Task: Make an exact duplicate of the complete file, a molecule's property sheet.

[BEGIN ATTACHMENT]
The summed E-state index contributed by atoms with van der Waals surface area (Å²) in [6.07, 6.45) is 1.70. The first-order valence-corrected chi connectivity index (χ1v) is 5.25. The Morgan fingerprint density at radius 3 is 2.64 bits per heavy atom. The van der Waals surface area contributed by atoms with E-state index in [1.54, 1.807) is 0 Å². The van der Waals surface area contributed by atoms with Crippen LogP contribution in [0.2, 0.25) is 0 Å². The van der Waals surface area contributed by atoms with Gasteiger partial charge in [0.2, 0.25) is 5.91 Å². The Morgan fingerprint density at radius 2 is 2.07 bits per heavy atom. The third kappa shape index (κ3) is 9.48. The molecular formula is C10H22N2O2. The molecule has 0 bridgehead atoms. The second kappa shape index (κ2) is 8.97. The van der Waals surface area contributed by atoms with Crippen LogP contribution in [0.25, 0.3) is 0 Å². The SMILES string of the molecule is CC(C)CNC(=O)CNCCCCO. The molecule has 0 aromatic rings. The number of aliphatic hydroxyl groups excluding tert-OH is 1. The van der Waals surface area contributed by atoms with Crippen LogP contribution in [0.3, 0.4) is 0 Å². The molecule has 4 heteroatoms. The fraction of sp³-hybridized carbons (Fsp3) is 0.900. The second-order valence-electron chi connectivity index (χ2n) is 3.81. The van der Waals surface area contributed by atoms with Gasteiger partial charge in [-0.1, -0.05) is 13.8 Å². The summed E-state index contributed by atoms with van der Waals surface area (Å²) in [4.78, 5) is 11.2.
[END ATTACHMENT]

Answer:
The summed E-state index contributed by atoms with van der Waals surface area (Å²) in [6.07, 6.45) is 1.70. The first-order valence-corrected chi connectivity index (χ1v) is 5.25. The Morgan fingerprint density at radius 3 is 2.64 bits per heavy atom. The van der Waals surface area contributed by atoms with E-state index in [1.54, 1.807) is 0 Å². The van der Waals surface area contributed by atoms with Crippen LogP contribution in [0.2, 0.25) is 0 Å². The van der Waals surface area contributed by atoms with Gasteiger partial charge in [0.2, 0.25) is 5.91 Å². The Morgan fingerprint density at radius 2 is 2.07 bits per heavy atom. The third kappa shape index (κ3) is 9.48. The molecular formula is C10H22N2O2. The molecule has 0 bridgehead atoms. The second kappa shape index (κ2) is 8.97. The van der Waals surface area contributed by atoms with Crippen LogP contribution in [0.25, 0.3) is 0 Å². The SMILES string of the molecule is CC(C)CNC(=O)CNCCCCO. The molecule has 0 aromatic rings. The number of aliphatic hydroxyl groups excluding tert-OH is 1. The van der Waals surface area contributed by atoms with Crippen LogP contribution in [0.3, 0.4) is 0 Å². The molecule has 4 heteroatoms. The fraction of sp³-hybridized carbons (Fsp3) is 0.900. The second-order valence-electron chi connectivity index (χ2n) is 3.81. The van der Waals surface area contributed by atoms with Gasteiger partial charge in [-0.1, -0.05) is 13.8 Å². The summed E-state index contributed by atoms with van der Waals surface area (Å²) in [4.78, 5) is 11.2.